On June 7, 2014, the Al­ Fajr Technical Committee (FTC) released an Android version of its ‘Amn Al­-Mujahid’ encryption program. The FTC also announced the launching of its new website – alfajrtaqni.net (now inaccessible).

BLOG - ENC - Amn Al­-Mujahid - Al-Qaeda.Android

The FTC was established in September 2012. It is comprised of an unknown number of individuals with various technical backgrounds. In December 2013, the FTC launched the first version of the encryption program. This version of their software was the evolution of several other encryption programs that were previously deployed for use by jihadis.

Commenting about its new Android app, the FTC wrote on its website:

“Your brothers in the Technical Committee, which belongs to Al-Fajr [media] center, were able to write the ‘Amn Al-Mujahid program. The ‘Amn Al-Mujahid program is characterized by a strong encryption, and it is the best aid for the brothers since it follows the technological advancements [in the field]. The encryption scheme of the program [can be] easily developed and updated [further] if necessary. That is in addition to the program being able to run on mobile phones. Add to that the technological experience… of the brothers in the [Al-Fajr] Technical Committee in the field of encryption, and which made this program more secure. The ‘Amn Al-Mujahid program has been provided with a 4096 bit public key [encryption]… making it the most secure system among the other [encryption] algorithms.”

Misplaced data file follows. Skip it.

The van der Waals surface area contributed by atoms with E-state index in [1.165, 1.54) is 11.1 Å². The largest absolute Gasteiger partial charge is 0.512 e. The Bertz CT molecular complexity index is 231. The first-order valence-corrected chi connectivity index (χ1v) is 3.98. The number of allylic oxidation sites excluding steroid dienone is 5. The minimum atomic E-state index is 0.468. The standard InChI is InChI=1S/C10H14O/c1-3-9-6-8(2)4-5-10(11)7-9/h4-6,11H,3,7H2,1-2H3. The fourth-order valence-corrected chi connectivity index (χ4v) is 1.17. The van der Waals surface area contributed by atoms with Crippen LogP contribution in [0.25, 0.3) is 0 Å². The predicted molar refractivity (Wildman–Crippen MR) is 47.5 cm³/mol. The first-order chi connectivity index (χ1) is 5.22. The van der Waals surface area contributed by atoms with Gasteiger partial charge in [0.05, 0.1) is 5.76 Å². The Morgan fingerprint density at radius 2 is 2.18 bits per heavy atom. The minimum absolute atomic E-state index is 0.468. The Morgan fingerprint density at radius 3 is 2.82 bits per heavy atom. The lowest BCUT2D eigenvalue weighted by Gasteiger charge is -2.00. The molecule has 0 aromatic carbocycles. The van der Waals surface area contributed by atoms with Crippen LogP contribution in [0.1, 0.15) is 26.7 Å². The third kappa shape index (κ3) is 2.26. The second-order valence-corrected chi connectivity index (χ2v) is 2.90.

For a review of AQ’s use of encryption see MEMRI’s Inquiry & Analysis report No. 1086, Al-Qaeda’s Embrace Of Encryption Technology – Part II: 2011-2014, And The Impact Of Edward Snowden April 25, 2014.

A full copy of this MEMRI Jihad and Terrorism Threat Monitor is available if you send an email with the report title, number, and date in the subject line, and include your name, title, organization, and official contact info in the body of the email to that organization.